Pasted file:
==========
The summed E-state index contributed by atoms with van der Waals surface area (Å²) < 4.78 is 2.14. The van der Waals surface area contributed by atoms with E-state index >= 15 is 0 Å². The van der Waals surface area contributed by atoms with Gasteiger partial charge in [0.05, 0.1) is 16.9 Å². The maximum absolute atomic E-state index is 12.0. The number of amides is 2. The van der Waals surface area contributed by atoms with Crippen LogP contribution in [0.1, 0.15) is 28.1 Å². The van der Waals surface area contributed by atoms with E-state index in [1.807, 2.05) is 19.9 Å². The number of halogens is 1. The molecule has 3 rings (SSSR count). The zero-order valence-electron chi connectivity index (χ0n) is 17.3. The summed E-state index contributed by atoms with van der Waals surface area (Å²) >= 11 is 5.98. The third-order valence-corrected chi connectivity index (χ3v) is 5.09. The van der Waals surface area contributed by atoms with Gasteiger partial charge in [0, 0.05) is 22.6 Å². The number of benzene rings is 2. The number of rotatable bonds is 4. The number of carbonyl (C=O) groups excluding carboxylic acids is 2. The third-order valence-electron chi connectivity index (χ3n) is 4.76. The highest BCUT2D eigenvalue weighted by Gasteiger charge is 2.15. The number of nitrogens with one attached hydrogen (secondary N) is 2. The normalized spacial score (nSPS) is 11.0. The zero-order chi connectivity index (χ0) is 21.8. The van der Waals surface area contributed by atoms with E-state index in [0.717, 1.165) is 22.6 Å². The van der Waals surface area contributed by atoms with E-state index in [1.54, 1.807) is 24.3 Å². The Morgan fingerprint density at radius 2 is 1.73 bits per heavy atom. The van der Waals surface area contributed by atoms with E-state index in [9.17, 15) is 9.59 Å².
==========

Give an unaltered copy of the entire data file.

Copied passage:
The summed E-state index contributed by atoms with van der Waals surface area (Å²) < 4.78 is 2.14. The van der Waals surface area contributed by atoms with E-state index >= 15 is 0 Å². The van der Waals surface area contributed by atoms with Gasteiger partial charge in [0.05, 0.1) is 16.9 Å². The maximum absolute atomic E-state index is 12.0. The number of amides is 2. The van der Waals surface area contributed by atoms with Crippen LogP contribution in [0.1, 0.15) is 28.1 Å². The van der Waals surface area contributed by atoms with E-state index in [1.807, 2.05) is 19.9 Å². The number of halogens is 1. The molecule has 3 rings (SSSR count). The zero-order valence-electron chi connectivity index (χ0n) is 17.3. The summed E-state index contributed by atoms with van der Waals surface area (Å²) >= 11 is 5.98. The third-order valence-corrected chi connectivity index (χ3v) is 5.09. The van der Waals surface area contributed by atoms with Gasteiger partial charge in [0, 0.05) is 22.6 Å². The number of benzene rings is 2. The number of rotatable bonds is 4. The number of carbonyl (C=O) groups excluding carboxylic acids is 2. The third-order valence-electron chi connectivity index (χ3n) is 4.76. The highest BCUT2D eigenvalue weighted by Gasteiger charge is 2.15. The number of nitrogens with one attached hydrogen (secondary N) is 2. The normalized spacial score (nSPS) is 11.0. The zero-order chi connectivity index (χ0) is 21.8. The van der Waals surface area contributed by atoms with E-state index in [0.717, 1.165) is 22.6 Å². The van der Waals surface area contributed by atoms with E-state index in [1.54, 1.807) is 24.3 Å². The Morgan fingerprint density at radius 2 is 1.73 bits per heavy atom. The van der Waals surface area contributed by atoms with E-state index in [9.17, 15) is 9.59 Å².